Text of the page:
The MZTV Museum had its genesis in 1992, when Adams and others curated an exhibit on the history of television for the twentieth anniversary of Znaimer’s Citytv. “In the process of getting the 30 or so TV sets together for that exhibit,” Adams says, “we learned an awful lot about the evolution of television.” Four major exhibits followed between 1995 and 1998 at museums around Canada. Finally, in April 2002, the collection gained a permanent home when the MZTV Museum opened in downtown Toronto.
The museum includes historically significant televisions—such as the RCA sets from the 1939 New York World’s Fair, which introduced television to the masses—and others that are important only by association, such as Marilyn Monroe’s personal set, a 1957 Magnavox, for which Znaimer paid $29,900 American. The oldest set is a 1928 General Electric Octagon model, which was used for experimental broadcasts in New York City and in the vicinity of GE’s plant in Schenectady, New York. Some sets in the collection, which extends to the present day but concentrates on sets from the 1920s through the 1970s, have the kind of spaceage design one would expect from a technology that cut its teeth covering rocket launches. Others were made to look like fancy furniture—an important consideration in the early days, when programming was broadcast only a few hours a day and sets went unused for long stretches.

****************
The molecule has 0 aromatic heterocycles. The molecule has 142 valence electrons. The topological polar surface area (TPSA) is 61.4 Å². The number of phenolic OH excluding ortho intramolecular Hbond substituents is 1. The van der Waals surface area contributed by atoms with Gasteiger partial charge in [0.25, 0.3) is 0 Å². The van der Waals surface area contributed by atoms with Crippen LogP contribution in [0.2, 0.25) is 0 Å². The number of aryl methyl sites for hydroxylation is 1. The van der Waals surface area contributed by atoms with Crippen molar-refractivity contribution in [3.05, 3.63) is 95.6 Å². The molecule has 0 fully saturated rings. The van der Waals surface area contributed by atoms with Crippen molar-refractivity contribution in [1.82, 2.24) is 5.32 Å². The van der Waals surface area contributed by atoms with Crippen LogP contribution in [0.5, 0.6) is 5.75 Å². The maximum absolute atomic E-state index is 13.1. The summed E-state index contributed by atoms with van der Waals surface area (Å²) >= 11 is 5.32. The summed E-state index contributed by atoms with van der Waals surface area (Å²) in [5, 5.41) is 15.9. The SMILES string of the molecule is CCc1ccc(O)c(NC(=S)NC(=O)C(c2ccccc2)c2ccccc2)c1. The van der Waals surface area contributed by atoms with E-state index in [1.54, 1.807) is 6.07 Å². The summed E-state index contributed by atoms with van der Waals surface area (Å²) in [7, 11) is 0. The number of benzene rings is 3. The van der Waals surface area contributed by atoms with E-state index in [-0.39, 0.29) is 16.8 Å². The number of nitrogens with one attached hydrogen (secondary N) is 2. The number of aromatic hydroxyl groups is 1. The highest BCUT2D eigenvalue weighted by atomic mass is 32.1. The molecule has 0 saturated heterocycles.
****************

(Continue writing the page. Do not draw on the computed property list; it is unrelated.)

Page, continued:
Znaimer likes to point out that there are fewer pre–World War II televisions still in existence than Stradivarius violins (around 500 of the latter). A few other individuals have collections that rival his, and some of them can even be viewed by the public, but these tend to be bare-bones operations. The MZTV Museum is the only collection that treats television in a way that is worthy of the medium itself. By comparison, there are at least a dozen major computer museums in North America alone.
While the heart of the museum is its collection of sets, it also contains publications, advertising materials, spare parts, instruction manuals, lunchboxes with characters from TV shows, and many other artifacts, including the original Felix the Cat doll that was used in RCA’s early broadcasts, beginning in 1928. (The doll on display in the museum, also from 1928, is a replica; the actual Felix is taken out only for special occasions.) The intent is to illuminate the interplay between television and society with sets and other artifacts, instead of with tapes of old shows, as in most television museums. As Adams says, “We’re doing something that is unique, something that should be done in more places around the world. There should be more museums like us, studying television, giving media education a physical point of reference.”
Richard Sassaman is a freelance writer in Bar Harbor, Maine. He has previously written for Invention & Technology about Lionel trains and Mason jars.